Last week I watched a really interesting documentary called Moon Machines about the development of the machines that took us to the moon in the 1960s and 70s. What was really remarkable about that program was the absurd amount of new engineering that had to occur in order to achieve the man on the moon goal set by President Kennedy nearly a decade earlier.
The engineers clearly had a grasp on the physics challenges, which presented the most significant challenge in the form of mass and energy required to get to the moon and back, but keep in mind that by 1963 the U.S. space program consisted of humans strapped onto intercontinental ballistic missiles where the nuclear warhead would normally sit and a grand total of around 2 hours and 45 minutes of suborbital flight.
Through watching the Moon Machines series I gained a fascinating perspective from the engineers themselves (no interviews with astronauts or the other pseudo celebs usually associated with the 1960s space program). What was as remarkable about the achievements aside from the engineering was the age of the people who did it… the program manager for the Saturn rocket first stage engines was 28 years old when tapped to lead that project.
On the engineering front the challenges were not only daunting but also with life and death consequences. Time and again the engineers spoke about the unknowns they faced and broad assumptions they had to make about conditions they would expect. We often here stories about the abstracts of this endeavor, like the limited compute power they had at their disposal, but other state of the art technology presented its own challenges.
The lunar module featured two engines, one that would power the descent and a second stage that would separate from the base of the machine to power the ascent which would return the astronauts to the command service module. The engine on the ascent stage relied on a fuel that was so corrosive that it had to be rebuilt after each use, meaning that when the astronauts were on the surface of the moon they were relying on an engine which had not been tested prior to flight. One could only imagine the thoughts that went through the engineers and the astronauts minds while waiting to press that ignite switch to free them from the Moon’s surface.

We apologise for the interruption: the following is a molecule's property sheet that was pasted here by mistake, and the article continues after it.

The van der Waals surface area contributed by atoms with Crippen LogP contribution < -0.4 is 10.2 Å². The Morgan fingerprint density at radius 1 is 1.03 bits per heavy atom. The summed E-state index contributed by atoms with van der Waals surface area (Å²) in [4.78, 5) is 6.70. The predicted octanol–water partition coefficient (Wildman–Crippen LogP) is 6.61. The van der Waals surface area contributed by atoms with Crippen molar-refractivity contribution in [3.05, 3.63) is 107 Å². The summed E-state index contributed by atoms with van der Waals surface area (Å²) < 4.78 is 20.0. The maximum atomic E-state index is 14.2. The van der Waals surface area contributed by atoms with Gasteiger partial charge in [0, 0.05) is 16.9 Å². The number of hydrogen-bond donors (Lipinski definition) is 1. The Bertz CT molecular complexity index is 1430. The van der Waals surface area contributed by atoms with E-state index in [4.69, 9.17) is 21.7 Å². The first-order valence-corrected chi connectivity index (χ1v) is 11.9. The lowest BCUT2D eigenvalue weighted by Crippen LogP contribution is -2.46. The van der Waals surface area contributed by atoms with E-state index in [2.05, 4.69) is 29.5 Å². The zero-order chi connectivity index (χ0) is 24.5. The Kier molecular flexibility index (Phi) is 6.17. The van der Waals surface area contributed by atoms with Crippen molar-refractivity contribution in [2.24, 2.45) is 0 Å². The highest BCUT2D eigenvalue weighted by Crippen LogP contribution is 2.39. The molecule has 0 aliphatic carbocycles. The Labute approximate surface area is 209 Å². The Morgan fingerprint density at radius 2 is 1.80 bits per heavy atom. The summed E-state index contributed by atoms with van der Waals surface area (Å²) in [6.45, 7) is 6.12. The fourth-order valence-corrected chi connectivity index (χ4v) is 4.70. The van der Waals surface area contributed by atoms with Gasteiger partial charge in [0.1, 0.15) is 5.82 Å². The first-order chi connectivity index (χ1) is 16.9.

There were failures and disasters that resulted in the loss of life before that goal was accomplished but that doesn’t diminish from the success of the program, which accomplished a series of engineering accomplishments with few equals in the annals of mankind. Watching this made me question whether we are capable today of equally ambitious achievements or if we, as a society, are incapable of taking on endeavors with the risk of failure so pronounced. What would OSHA say?
While this question kept bouncing around in my head I happened to watch a History Channel program on the building of Hoover Dam, an engineering achievement of another flavor but with it’s own impressiveness when the stats are all lined up. Perhaps the most remarkable statistic is that Hoover Dam was completed ahead of schedule and under budget… could such an accomplishment happen today? I don’t think so.
If Hoover Dam was undertaken today it no doubt would drag on for decades under environmental reviews, lawsuits, and political machinations before a shovel ever hit dirt, and then it would be an endless stream of procurement scandals, faulty welds, union work rules, budget overruns and schedules misses. Think Boston’s Big Dig…
Don’t get me wrong, I would never suggest we are not capable of great things but I do question whether we have allowed ‘death by a thousand cuts’ to impair our ability to do great things.